Thus a study of the events that took place in the morning of Easter Sunday, according to John is a combination of three different traditions as R. Brown correctly puts. All the same, the finding of the empty tomb by Mary Magdalene and the disciples (Jn 20:1-10) is a redaction of two independent sources of women going to the empty tomb and on their word, the disciples too visit. Although the text follows Synoptic tradition in general and Lukan narration in particular, author redacts its content to explain his theology.
Beasley, George R. Murray, vol. 36, Word Biblical Commentary: John. Word Biblical Commentary; Dallas: Word, Incorporated, 2002.
Brown, R.E. The Gospel According to John (XIII-XXI): Introduction, Translation, and Notes. New Haven; London: Yale University Press, 2008.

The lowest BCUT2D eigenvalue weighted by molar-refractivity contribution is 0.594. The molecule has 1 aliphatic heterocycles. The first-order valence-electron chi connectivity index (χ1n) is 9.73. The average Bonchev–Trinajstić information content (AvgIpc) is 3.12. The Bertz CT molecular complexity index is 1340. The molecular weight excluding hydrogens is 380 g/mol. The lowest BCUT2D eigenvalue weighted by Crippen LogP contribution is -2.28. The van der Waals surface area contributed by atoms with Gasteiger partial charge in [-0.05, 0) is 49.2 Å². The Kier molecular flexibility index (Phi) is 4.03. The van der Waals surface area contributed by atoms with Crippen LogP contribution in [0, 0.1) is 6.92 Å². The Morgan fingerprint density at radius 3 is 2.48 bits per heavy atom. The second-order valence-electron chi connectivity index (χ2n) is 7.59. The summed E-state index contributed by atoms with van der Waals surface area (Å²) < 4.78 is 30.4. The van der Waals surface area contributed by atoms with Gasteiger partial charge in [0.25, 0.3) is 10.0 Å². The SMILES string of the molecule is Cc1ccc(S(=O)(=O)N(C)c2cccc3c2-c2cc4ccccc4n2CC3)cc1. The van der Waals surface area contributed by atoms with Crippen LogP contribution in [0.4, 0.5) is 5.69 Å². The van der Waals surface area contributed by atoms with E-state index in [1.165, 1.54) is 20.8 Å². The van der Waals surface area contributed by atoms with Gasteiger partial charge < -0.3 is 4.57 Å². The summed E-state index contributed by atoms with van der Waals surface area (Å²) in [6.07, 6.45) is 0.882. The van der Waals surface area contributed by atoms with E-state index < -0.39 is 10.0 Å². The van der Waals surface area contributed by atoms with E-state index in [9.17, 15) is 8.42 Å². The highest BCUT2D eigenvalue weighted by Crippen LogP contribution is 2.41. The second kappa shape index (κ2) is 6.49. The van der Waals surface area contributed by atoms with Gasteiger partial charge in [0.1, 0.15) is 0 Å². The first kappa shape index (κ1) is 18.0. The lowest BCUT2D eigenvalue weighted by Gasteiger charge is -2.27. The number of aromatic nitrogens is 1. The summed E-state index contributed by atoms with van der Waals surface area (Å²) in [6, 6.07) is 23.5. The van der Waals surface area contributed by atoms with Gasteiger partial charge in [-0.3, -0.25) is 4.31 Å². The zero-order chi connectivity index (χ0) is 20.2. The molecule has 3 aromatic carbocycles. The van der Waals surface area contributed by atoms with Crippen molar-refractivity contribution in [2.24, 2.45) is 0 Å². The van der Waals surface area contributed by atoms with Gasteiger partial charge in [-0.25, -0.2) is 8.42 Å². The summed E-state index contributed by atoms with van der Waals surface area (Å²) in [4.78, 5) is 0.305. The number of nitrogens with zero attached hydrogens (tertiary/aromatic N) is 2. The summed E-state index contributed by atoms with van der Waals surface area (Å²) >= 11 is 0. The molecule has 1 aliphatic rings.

Brown, R. E. et al., The Jerome Biblical Commentary. Englewood Cliffs, N.J.: Prentice-Hall, 1996, c1968.
Fortna, Robert T. The Fourth Gospel and Its Predecessor: From Narrative Source to Present Gospel.London; New York: T&T Clark, 2004. Originally published: Philadelphia: Fortress Press, c1988.
Haenchen, Ernst et al., John : A Commentary on the Gospel of John. Translation of: Das Johannesevangelium.;, Hermeneia–a critical and historical commentary on the BiblePhiladelphia: Fortress Press, 1984.
Lincoln, Andrew T. Black’s New Testament Commentary: The Gospel According to Saint John. Peabody, MA: Hendrickson Publishers, 2005. Originally published: A commentary on the Gospel according to St. John. London: Continuum, 2005.
Perkins, Pheme, The New Jerome Biblical Commentary. Bangalore: TPI, 2009. Originally published: Englewood Cliffs, N.J.: Prentice-Hall, c1988.
 According to R. E. Brown vv 1–2 and 11–13 are two different forms of a single story (cf. George R. Beasley-Murray, vol. 36, Word Biblical Commentary: John(Word Biblical Commentary; Dallas: Word, Incorporated, 2002), 368.)